Sunday, August 10, 2014

Why I'm a humanist

One of my favorite things to teach in both my freshmen and senior English classes is The Heroic Cycle. Essentially, it's a series of notes that I created that are essentially adapted from Joseph Campbell's Hero's Journey. I realize that there are some legitimate criticisms of it, and it borders on oversimplifying things, but I find that when it comes to teaching high school students it's a good start for getting them to think about stories in ways that they haven't before.

Even though the school where I teach is not as diverse as others, I like to emphasize that even though we learn about the Greek myths and Norse myths (I go heavier on the Greek with the freshmen and heavier on the Norse with the seniors) that they have elements in their stories that can be found in stories all over the world. I tell my students that it doesn't matter what part of the world their ancestors came from - those ancestors of theirs told stories, hero stories in particular.

I'm also keen on telling them that this shouldn't be so surprising considering that when it comes down to it, we're all the same species and when you go back far enough, we're all related. It only makes sense that if we're all telling stories that we'd find some commonalities in those stories.

I don't just say this as a way to get them to appreciate myths and storytelling though. Sure, it's a way to get those who aren't of European descent to find something to connect to, and that's part of the point as well. For me though, the one thing that I hope seeps in is inherent in the idea that I expressed in the previous paragraph - we're all related. We're all of the same species. Sure, some of us might have a little more Neanderthal in our DNA, but none of us are so different as to constitute a different animal.

I've written in a couple of recent posts that I'm finding myself identifying more and more with being a humanist. I've resisted this label for some odd reason for the longest time. When I finally broke away from my faith, I quickly became so comfortable with the word "atheist" that I practically wore it like a badge of honor. It's not that I've suddenly become shy about that word, as it still fits me. But as I've noted before, it's a word that describes my answer to only one question. When it comes to being a humanist though, that gives a bit more of a description of how I see the world. One of the definitions from Google is as follows:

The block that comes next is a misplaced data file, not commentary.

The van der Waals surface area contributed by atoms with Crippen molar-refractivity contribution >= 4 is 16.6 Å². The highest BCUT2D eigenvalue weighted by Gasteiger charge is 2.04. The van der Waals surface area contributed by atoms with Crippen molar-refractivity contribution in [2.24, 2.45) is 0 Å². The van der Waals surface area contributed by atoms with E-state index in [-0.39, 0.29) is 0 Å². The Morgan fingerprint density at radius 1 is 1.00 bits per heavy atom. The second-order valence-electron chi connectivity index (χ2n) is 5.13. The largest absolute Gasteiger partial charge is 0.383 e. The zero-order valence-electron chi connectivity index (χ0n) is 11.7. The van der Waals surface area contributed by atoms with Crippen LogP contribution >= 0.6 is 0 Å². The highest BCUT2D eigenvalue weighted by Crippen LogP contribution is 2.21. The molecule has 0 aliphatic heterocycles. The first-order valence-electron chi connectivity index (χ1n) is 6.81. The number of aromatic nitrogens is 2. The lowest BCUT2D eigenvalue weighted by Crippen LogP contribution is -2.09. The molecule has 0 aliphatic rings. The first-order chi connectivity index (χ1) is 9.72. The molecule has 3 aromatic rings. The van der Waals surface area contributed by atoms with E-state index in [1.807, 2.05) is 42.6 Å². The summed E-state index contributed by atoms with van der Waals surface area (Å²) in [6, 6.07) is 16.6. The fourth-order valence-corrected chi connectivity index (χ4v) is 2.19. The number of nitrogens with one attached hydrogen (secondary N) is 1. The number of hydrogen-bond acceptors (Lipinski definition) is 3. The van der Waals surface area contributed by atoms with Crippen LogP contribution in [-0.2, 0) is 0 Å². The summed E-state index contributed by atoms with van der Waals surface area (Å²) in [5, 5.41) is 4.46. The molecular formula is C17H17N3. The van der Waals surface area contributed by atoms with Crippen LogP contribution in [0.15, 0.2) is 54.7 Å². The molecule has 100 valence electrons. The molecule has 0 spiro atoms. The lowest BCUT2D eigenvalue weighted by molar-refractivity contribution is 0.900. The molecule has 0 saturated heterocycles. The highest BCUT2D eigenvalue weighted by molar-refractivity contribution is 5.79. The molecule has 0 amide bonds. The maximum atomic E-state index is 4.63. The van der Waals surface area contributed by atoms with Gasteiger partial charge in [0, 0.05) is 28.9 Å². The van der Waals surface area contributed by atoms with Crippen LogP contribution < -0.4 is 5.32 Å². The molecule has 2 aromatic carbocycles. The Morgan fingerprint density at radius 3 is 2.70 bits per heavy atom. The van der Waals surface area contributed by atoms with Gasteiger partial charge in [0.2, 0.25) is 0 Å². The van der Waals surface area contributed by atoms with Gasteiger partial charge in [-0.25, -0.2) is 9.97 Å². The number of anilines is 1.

an outlook or system of thought attaching prime importance to human rather than divine or supernatural matters. Humanist beliefs stress the potential value and goodness of human beings, emphasize common human needs, and seek solely rational ways of solving human problems.
I've run into disagreements with religious friends who think that somehow as an atheist I'm incapable of finding value or meaning in life because I don't subscribe to a supernatural explanation. I don't see why the explanation has to come outside of ourselves. The key thing is that we can see the "potential value and goodness". It doesn't mean that we ignore all of the screwed up things that humanity has done. It means that we look at the good, and we say: "Hey! We can do it! We need to do more of that!" It's looking at what's there and deciding for ourselves that it's worth pursuing.

Where do we find this goodness? It's everywhere if you just pay attention. It's in the stranger who helps you pick up a bunch of stuff you just dropped (just happened to me yesterday). It's in my son standing up for his preschool teacher when the other students call her names. It's when people work together to help one guy who's stuck in the train station's gap. It's everywhere, and people do these things without stopping to think about it first. There's something decent and worthwhile in us, and it's time to stop pretending that we're inherently corrupt or immoral. Even if we are, we have shown that we can overcome that.

Ultimately what I like about humanism is that it rejects tribalism. Even if somebody doesn't want to think of himself or herself as a humanist, the humanist will still look at them as "one of us" because there's only one criteria to be found worthy and of value. I also am leaning toward this label, if I gotta have a label, because it gives me something to endorse rather than something to tear down (which is what's inherent in writing about atheism).

And if you need a quick reminder of the humanity that unites us all, this is what does it for me. Yeah, you've probably already seen them. Watch them again.

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